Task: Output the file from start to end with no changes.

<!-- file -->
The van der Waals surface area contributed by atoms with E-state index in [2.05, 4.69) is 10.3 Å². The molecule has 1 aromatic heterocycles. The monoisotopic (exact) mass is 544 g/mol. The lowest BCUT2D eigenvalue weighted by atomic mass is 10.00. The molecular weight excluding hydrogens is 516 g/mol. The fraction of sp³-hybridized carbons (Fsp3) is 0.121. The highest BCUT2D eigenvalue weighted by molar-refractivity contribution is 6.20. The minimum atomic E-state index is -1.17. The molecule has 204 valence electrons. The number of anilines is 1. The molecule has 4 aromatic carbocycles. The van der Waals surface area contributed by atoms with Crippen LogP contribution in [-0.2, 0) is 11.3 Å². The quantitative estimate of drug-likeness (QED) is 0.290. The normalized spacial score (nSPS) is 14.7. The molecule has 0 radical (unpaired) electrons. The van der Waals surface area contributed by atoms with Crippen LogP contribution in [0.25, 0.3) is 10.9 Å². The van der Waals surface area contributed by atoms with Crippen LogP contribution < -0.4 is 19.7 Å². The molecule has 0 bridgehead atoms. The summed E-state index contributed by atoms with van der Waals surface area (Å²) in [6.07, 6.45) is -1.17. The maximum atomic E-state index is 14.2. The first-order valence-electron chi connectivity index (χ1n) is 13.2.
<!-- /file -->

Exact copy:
The van der Waals surface area contributed by atoms with E-state index in [2.05, 4.69) is 10.3 Å². The molecule has 1 aromatic heterocycles. The monoisotopic (exact) mass is 544 g/mol. The lowest BCUT2D eigenvalue weighted by atomic mass is 10.00. The molecular weight excluding hydrogens is 516 g/mol. The fraction of sp³-hybridized carbons (Fsp3) is 0.121. The highest BCUT2D eigenvalue weighted by molar-refractivity contribution is 6.20. The minimum atomic E-state index is -1.17. The molecule has 204 valence electrons. The number of anilines is 1. The molecule has 4 aromatic carbocycles. The van der Waals surface area contributed by atoms with Crippen LogP contribution in [-0.2, 0) is 11.3 Å². The quantitative estimate of drug-likeness (QED) is 0.290. The normalized spacial score (nSPS) is 14.7. The molecule has 0 radical (unpaired) electrons. The van der Waals surface area contributed by atoms with Crippen LogP contribution in [0.25, 0.3) is 10.9 Å². The van der Waals surface area contributed by atoms with Crippen LogP contribution < -0.4 is 19.7 Å². The molecule has 0 bridgehead atoms. The summed E-state index contributed by atoms with van der Waals surface area (Å²) in [6.07, 6.45) is -1.17. The maximum atomic E-state index is 14.2. The first-order valence-electron chi connectivity index (χ1n) is 13.2.